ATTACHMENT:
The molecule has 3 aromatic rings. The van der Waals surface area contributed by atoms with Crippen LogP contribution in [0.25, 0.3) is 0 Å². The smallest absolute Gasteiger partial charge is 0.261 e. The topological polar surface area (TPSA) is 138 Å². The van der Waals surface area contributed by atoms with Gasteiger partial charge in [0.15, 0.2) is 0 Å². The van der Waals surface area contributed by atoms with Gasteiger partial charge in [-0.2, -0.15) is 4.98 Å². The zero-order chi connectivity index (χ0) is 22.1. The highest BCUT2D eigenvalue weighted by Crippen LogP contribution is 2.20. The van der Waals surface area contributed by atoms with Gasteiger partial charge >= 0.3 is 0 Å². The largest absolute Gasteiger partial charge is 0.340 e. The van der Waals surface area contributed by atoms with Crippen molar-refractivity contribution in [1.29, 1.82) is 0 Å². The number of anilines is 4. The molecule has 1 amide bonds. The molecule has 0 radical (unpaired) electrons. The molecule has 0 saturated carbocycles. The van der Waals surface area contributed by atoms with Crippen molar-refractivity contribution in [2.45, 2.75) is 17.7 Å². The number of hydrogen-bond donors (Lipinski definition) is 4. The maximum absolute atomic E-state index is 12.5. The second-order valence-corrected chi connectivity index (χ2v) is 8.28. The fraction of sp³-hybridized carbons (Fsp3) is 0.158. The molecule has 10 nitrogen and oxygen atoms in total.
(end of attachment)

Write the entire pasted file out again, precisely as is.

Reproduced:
The molecule has 3 aromatic rings. The van der Waals surface area contributed by atoms with Crippen LogP contribution in [0.25, 0.3) is 0 Å². The smallest absolute Gasteiger partial charge is 0.261 e. The topological polar surface area (TPSA) is 138 Å². The van der Waals surface area contributed by atoms with Gasteiger partial charge in [0.15, 0.2) is 0 Å². The van der Waals surface area contributed by atoms with Gasteiger partial charge in [-0.2, -0.15) is 4.98 Å². The zero-order chi connectivity index (χ0) is 22.1. The highest BCUT2D eigenvalue weighted by Crippen LogP contribution is 2.20. The van der Waals surface area contributed by atoms with Gasteiger partial charge >= 0.3 is 0 Å². The largest absolute Gasteiger partial charge is 0.340 e. The van der Waals surface area contributed by atoms with Crippen molar-refractivity contribution in [1.29, 1.82) is 0 Å². The number of anilines is 4. The molecule has 1 amide bonds. The molecule has 0 radical (unpaired) electrons. The molecule has 0 saturated carbocycles. The van der Waals surface area contributed by atoms with Crippen molar-refractivity contribution in [2.45, 2.75) is 17.7 Å². The number of hydrogen-bond donors (Lipinski definition) is 4. The maximum absolute atomic E-state index is 12.5. The second-order valence-corrected chi connectivity index (χ2v) is 8.28. The fraction of sp³-hybridized carbons (Fsp3) is 0.158. The molecule has 10 nitrogen and oxygen atoms in total.